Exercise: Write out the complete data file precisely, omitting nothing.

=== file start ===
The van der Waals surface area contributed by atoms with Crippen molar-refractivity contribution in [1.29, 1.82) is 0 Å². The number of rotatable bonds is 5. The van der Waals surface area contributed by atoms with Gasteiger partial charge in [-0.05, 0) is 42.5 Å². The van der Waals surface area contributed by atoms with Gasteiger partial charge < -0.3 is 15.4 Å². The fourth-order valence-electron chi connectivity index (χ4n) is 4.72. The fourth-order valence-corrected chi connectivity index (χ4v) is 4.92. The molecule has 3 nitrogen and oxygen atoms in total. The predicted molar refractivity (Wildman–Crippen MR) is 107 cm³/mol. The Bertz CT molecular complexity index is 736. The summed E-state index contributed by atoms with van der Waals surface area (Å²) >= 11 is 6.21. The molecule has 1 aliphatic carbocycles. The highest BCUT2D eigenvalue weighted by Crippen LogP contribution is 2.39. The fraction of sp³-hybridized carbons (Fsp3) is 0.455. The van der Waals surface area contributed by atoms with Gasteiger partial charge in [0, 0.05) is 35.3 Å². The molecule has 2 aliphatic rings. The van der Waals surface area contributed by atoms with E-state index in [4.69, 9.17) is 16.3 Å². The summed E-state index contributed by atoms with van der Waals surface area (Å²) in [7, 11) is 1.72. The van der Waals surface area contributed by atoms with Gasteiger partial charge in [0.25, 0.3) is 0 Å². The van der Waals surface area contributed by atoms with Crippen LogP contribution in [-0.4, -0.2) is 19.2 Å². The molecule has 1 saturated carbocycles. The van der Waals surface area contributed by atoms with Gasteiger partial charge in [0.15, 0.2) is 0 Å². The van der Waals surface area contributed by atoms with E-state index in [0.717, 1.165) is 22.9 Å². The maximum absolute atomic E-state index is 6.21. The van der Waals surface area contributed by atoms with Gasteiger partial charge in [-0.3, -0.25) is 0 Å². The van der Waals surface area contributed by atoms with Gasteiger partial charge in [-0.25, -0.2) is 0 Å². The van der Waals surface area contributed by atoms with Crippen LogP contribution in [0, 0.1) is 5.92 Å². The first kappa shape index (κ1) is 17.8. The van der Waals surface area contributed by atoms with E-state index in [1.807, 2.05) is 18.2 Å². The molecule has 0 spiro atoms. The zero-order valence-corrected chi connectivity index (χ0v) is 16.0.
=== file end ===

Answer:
The van der Waals surface area contributed by atoms with Crippen molar-refractivity contribution in [1.29, 1.82) is 0 Å². The number of rotatable bonds is 5. The van der Waals surface area contributed by atoms with Gasteiger partial charge in [-0.05, 0) is 42.5 Å². The van der Waals surface area contributed by atoms with Gasteiger partial charge < -0.3 is 15.4 Å². The fourth-order valence-electron chi connectivity index (χ4n) is 4.72. The fourth-order valence-corrected chi connectivity index (χ4v) is 4.92. The molecule has 3 nitrogen and oxygen atoms in total. The predicted molar refractivity (Wildman–Crippen MR) is 107 cm³/mol. The Bertz CT molecular complexity index is 736. The summed E-state index contributed by atoms with van der Waals surface area (Å²) >= 11 is 6.21. The molecule has 1 aliphatic carbocycles. The highest BCUT2D eigenvalue weighted by Crippen LogP contribution is 2.39. The fraction of sp³-hybridized carbons (Fsp3) is 0.455. The van der Waals surface area contributed by atoms with Gasteiger partial charge in [0, 0.05) is 35.3 Å². The molecule has 2 aliphatic rings. The van der Waals surface area contributed by atoms with E-state index in [4.69, 9.17) is 16.3 Å². The summed E-state index contributed by atoms with van der Waals surface area (Å²) in [7, 11) is 1.72. The van der Waals surface area contributed by atoms with Gasteiger partial charge in [0.25, 0.3) is 0 Å². The van der Waals surface area contributed by atoms with Crippen LogP contribution in [-0.4, -0.2) is 19.2 Å². The molecule has 1 saturated carbocycles. The van der Waals surface area contributed by atoms with Gasteiger partial charge in [0.15, 0.2) is 0 Å². The van der Waals surface area contributed by atoms with E-state index in [0.717, 1.165) is 22.9 Å². The maximum absolute atomic E-state index is 6.21. The van der Waals surface area contributed by atoms with Gasteiger partial charge in [-0.3, -0.25) is 0 Å². The van der Waals surface area contributed by atoms with Gasteiger partial charge in [-0.25, -0.2) is 0 Å². The van der Waals surface area contributed by atoms with Crippen LogP contribution in [0, 0.1) is 5.92 Å². The first kappa shape index (κ1) is 17.8. The van der Waals surface area contributed by atoms with E-state index in [1.807, 2.05) is 18.2 Å². The molecule has 0 spiro atoms. The zero-order valence-corrected chi connectivity index (χ0v) is 16.0.